The addition of elevated rapid transit service between 1892 and 1915, tied together in the famous “
” circuit around the downtown created in 1911, served to further concentrate centripetal movement from outskirts to center.
railroads extended the geographical reach of low-cost commuting from satellite cities in the metropolitan region.
Commuters Waiting for Trains, 1941
With the rapid spread of automobile ownership by the 1920s, commuting became somewhat more spatially and socially diffuse, but the focus on downtown was still overwhelming, forcing major changes in downtown land use to accommodate cars in
lots and new parking structures. Between the 1920s and 1950s, the “rush hour” became a fixture of Chicago urban life, as cars—parked and moving—jostled with streetcars and, after 1927, buses for street space created in the horse and carriage era. By 1940, Chicago's Loop received 603,000 daily commuters, of whom over 113,000 came in from the suburbs. Significantly, one-quarter of all commuters drove in by car, one-quarter took the streetcar, one-quarter the elevated trains, one-eighth the commuter trains, and the rest came by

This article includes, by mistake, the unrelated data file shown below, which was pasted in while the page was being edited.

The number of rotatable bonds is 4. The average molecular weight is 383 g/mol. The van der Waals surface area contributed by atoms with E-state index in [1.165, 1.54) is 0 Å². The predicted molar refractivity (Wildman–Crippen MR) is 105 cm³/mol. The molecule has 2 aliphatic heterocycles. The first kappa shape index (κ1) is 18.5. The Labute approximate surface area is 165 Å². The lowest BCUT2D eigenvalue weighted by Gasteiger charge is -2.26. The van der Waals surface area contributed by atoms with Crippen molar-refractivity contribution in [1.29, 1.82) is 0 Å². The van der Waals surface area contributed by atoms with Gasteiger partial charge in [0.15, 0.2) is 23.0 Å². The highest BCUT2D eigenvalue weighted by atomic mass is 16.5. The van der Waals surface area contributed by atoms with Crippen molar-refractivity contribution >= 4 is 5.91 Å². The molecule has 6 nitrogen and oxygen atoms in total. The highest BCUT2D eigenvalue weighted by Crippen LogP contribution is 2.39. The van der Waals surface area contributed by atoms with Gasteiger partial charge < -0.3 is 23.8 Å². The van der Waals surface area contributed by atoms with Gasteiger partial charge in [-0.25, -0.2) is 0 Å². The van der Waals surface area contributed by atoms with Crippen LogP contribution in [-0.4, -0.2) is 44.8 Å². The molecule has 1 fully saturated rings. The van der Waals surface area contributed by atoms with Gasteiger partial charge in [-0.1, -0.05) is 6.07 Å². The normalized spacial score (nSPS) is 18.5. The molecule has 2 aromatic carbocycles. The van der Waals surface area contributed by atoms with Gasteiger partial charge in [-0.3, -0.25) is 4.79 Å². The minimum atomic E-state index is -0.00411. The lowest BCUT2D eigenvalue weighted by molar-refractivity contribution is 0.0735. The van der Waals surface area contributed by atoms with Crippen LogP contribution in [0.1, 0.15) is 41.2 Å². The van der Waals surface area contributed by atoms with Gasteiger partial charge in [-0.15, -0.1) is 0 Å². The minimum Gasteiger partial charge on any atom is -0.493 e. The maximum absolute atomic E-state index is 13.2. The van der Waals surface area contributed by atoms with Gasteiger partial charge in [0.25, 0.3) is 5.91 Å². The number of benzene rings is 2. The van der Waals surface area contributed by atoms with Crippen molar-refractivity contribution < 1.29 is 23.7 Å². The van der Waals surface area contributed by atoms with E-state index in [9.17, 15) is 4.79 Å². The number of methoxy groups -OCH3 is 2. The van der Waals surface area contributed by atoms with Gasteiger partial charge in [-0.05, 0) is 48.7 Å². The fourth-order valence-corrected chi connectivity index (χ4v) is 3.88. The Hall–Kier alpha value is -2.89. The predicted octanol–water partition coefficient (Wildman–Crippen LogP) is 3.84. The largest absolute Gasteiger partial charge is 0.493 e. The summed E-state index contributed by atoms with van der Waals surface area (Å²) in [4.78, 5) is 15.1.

or other means.
Commuting in Chicago, 1970 (Map)
and densification of the inner built-up area generated traffic volumes and congestion sufficient to spur the construction of limited-access superhighways. These consisted of urban parkways, beginning with Lake Shore Drive in 1933, and